Blog – Disaster Preparedness, Water and Storm Damage

Disaster Preparedness Tips: Spring Rains Bring Higher Risk of Floods

When the warm weather arrives, winter snow melts and spring rain follows. While this combination prompts nature to produce lush greenery, it also heightens the risk of flooding. Disaster preparedness plans should include steps to remedy water damage as soon as possible because quick action can save a company up to 40 percent on water damage restoration costs. To prevent further damage from ensuing, take action immediately after a disaster with these simple steps before professional help arrives.

Limit the water damage that affects your business and prevent further destruction by safely taking action before professional disaster recovery services arrive.

  • Exercise caution: Make sure a building is safe and the electricity is turned off before you enter. Wear protective gear like an organic vapor respirator, goggles and rubber gloves to reduce your exposure to mold spores and other contaminants.
  • Dry out: Ventilate the building and limit mold growth by opening windows and, if it’s safe, using fans.
  • Salvage documents: Take inventory of your damaged documents by identifying what needs to be salvaged, discarded, or securely destroyed. For the documents that should be salvaged, place them into the freezer until a document restoration company can arrive on-site. To ensure that your business documents are fully recovered, allow a professional document restoration company to salvage the documents through their advanced drying and restoration processes.

Once your disaster preparedness plan is finalized, make sure it is placed in an easily-accessible common space so all employees know where it is located. Stanford University recommends adding these water damage-related immediate response steps in your disaster preparedness plan:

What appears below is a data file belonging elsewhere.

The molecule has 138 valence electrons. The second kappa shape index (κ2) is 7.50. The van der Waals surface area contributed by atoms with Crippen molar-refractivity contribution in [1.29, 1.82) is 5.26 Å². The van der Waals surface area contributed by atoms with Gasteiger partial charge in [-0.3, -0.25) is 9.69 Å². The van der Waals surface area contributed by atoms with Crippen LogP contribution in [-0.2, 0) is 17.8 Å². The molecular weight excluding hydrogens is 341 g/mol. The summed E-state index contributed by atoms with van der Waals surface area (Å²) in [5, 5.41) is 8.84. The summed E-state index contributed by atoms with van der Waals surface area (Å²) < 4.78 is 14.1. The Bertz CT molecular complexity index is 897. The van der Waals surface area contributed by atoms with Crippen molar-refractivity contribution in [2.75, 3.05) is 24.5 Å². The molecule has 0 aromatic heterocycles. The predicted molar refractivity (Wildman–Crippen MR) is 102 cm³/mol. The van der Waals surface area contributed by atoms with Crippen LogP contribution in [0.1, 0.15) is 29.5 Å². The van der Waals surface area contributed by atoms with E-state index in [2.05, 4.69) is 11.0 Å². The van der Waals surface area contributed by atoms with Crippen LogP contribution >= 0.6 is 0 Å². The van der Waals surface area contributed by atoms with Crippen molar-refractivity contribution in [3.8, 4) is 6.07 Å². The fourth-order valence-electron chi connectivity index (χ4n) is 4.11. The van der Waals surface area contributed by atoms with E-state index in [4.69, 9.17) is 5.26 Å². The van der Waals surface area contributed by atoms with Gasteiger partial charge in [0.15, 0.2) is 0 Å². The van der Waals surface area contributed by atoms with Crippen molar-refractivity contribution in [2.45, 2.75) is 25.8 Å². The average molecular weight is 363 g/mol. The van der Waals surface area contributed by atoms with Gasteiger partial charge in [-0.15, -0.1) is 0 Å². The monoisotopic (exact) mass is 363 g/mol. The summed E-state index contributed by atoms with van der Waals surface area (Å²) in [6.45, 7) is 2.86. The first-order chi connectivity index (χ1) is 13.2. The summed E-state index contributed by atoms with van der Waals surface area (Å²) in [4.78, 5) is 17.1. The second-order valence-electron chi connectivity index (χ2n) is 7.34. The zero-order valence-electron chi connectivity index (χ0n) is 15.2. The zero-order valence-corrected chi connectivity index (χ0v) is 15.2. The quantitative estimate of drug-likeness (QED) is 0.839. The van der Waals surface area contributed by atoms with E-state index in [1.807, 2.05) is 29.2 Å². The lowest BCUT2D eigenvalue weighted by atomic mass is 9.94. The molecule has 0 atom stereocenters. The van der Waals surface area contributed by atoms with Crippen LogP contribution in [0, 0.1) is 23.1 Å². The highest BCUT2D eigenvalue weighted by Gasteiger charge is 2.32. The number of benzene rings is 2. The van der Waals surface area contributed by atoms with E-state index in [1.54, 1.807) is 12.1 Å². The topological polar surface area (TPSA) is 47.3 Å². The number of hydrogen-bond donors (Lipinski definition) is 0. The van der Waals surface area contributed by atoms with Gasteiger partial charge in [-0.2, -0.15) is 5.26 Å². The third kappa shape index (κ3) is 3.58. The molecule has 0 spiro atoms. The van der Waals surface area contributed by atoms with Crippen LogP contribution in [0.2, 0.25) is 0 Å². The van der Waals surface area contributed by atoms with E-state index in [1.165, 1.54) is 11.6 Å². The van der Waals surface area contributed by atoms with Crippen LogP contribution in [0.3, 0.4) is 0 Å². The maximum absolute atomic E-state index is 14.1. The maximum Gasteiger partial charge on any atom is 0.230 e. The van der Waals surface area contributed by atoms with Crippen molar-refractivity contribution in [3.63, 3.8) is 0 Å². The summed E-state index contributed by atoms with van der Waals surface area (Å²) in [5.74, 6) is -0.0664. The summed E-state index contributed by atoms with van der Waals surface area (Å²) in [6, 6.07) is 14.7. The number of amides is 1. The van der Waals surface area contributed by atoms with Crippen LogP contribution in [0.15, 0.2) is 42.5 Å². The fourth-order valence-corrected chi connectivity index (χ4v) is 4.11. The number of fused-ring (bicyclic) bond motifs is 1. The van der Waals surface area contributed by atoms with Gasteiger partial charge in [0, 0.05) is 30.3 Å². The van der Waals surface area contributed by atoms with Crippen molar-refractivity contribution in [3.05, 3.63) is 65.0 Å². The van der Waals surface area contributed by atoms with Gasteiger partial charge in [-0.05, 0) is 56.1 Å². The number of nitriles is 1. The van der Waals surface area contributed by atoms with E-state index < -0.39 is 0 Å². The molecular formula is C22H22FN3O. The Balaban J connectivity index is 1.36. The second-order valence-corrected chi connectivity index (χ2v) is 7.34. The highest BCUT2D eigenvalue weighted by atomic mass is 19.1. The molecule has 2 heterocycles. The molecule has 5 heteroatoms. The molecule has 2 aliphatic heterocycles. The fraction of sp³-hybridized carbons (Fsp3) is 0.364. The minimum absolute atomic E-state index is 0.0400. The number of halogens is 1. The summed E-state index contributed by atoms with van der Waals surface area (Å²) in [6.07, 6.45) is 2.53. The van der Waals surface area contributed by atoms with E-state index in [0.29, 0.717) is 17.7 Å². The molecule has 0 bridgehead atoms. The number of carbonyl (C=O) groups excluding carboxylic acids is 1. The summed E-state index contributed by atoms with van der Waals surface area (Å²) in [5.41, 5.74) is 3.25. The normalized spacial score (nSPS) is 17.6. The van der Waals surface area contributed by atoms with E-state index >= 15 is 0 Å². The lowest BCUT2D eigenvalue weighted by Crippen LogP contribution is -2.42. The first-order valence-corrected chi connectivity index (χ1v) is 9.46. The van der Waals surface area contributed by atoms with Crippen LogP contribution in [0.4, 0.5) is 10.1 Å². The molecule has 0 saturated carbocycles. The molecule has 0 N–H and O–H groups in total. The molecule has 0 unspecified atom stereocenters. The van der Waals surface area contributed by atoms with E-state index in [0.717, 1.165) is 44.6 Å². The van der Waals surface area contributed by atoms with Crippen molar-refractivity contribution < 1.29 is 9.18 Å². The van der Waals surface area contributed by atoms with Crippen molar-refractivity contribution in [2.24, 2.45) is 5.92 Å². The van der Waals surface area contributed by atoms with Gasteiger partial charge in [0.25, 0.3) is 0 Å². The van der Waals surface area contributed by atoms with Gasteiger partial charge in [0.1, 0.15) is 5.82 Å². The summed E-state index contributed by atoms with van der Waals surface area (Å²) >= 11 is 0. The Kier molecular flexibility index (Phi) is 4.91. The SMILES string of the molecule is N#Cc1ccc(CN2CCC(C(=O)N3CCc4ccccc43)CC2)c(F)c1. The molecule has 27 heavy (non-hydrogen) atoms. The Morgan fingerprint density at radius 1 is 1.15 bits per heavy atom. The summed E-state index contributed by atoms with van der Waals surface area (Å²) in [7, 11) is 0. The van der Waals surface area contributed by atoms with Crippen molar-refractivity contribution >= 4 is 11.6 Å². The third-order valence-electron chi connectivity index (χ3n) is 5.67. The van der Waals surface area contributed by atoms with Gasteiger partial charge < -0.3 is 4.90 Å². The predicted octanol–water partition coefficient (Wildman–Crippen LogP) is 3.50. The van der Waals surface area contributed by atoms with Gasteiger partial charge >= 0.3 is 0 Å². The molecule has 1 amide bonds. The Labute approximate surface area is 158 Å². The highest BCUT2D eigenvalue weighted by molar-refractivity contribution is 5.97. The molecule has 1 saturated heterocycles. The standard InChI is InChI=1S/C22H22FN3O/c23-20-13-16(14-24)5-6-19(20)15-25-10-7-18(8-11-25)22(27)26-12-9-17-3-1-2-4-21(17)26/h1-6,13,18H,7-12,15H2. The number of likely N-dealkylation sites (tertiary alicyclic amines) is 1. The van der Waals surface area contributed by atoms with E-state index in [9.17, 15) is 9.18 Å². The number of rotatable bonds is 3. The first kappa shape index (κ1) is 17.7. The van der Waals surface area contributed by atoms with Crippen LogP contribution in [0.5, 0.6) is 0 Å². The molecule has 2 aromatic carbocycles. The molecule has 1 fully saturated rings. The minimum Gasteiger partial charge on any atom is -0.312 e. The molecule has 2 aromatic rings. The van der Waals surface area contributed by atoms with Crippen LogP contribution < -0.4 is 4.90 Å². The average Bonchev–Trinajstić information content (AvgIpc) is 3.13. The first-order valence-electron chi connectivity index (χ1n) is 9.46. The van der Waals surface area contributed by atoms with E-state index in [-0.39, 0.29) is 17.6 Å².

• Determine if the water is clean or contaminated.
  • Take an inventory of the water-damaged materials.
  • For items affected by clean water, place fans in areas affected by water damage to speed the drying process.

While it might be tempting to start the water damage restoration process yourself, it’s best to let a professional restoration company handle the following processes:

  • Contain and remove contaminated water. Clean and disinfect non-porous surfaces, and remove porous materials from the property.
  • A professional will determine if items such as drywall, carpeting, insulation and particle board are worth salvaging. In some instances, they advise you to replace upholstered office furniture rather than salvage wet pieces.
  • For items affected by clean water a professional will:
    - Use a water-extraction vacuum to remove water from carpeting, furniture, porous flooring and wood, concrete and cinderblock surfaces.
    - Throw away ceiling tiles, cellulose and fiberglass insulation, swollen wallboard and carpeting that have been wet for over 48 hours.

A disaster preparedness plan includes a list of natural disasters that can affect your business during any season and clear steps that outline how to recover from each one. If your business already has a disaster preparedness plan, make sure it is tested often updated regularly to account for new business elements or weather patterns. Even though a disaster plan clearly highlights important steps to start the restoration process, there are still elements of the process that would be better handled by professionals. To learn more about creating and updating a plan for your organization, contact Polygon today.

Related articles